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considered along with the problems accompanying the restructuring of regulated markets in California.

If large producers have market power and are able to set prices, they can make monopoly profits. A classic example of this market failure is the Organization of Petroleum Exporting Countries (OPEC), which we discuss in chapter 6. We include both the history of OPEC as well as models to explain OPEC behavior. Since OPEC cannot control non-OPEC production, it will be treated as a dominant firm, rather than a monopoly; however, since OPEC is not a monolith but is comprised of 11 different countries, some of their differences will be noted as well.

With deregulation, institutional arrangements or governance structures in markets are likely to evolve. Such structures include spot purchases, long-term contracts, and vertical integration. Transaction-cost economics suggests that the market structure that survives is the one that minimizes transaction costs. Market governance is determined by a number of factors including the specificity of assets in the industry. For example, a pipeline is a very specific asset transporting a particular good from one predefined place to another, whereas a semi-truck is much less specific and can transport a variety of different goods to and from a variety of places. Market governance is also influenced by the amount of uncertainty and the frequency of transactions, all of which influence transaction costs. In chapter 7, we introduce transaction cost economics and apply it to changes in the U.S. natural gas markets.

Energy production, transport, and consumption produce a variety of pollutants. Often such pollutants affect others besides the producers of the pollutants. For example, when the Exxon Valdez went aground in Prince William Sound, Alaska, spilling millions of barrels of oil, Exxon lost money but wildlife, fishermen, and others external to the producers and consumers of the product were affected negatively as well. Thus, pollutants are called negative externalities. Since the producer or private decision-maker does not take into account these costs, which are external to them, private markets will not allocate energy efficiently. Therefore governments have stepped in with laws and policies that have been undertaken in response to externalities such as pollution. A review these policies will be presented in chapter 8.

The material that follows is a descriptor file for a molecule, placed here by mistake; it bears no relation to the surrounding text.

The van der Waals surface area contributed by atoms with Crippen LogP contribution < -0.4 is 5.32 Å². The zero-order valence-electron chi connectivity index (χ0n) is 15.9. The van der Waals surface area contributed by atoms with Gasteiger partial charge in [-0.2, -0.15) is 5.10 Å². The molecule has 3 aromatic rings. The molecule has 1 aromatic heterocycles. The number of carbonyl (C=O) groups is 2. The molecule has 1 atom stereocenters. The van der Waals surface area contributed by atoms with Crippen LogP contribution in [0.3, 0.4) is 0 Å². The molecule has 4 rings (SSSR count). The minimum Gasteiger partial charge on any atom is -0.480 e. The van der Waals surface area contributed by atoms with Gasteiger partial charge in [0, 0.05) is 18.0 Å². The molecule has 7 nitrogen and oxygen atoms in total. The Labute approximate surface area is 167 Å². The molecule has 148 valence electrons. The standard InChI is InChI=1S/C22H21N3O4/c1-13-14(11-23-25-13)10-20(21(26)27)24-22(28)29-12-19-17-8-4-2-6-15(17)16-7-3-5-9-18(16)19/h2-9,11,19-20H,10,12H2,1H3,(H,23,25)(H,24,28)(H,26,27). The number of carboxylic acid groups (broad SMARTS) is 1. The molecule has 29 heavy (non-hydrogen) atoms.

Another externality comes from public goods: A good from which people cannot be excluded (non-excludability) and one person’s consumption does not reduce another person’s consumption (non-rivalrous). The classic example is a lighthouse: Anyone in the vicinity can look at it, and one person looking at it does not generally restrict the ability of another to look at it. If, in making a private decision to produce such a good, an individual only takes his own satisfaction or utility into account, too little of the good will likely be produced. Further, if one cannot be excluded from consumption, each consumer will want someone else to pay for the good (the free-rider problem). Both effects cause a public good to be under-provided by the private market.

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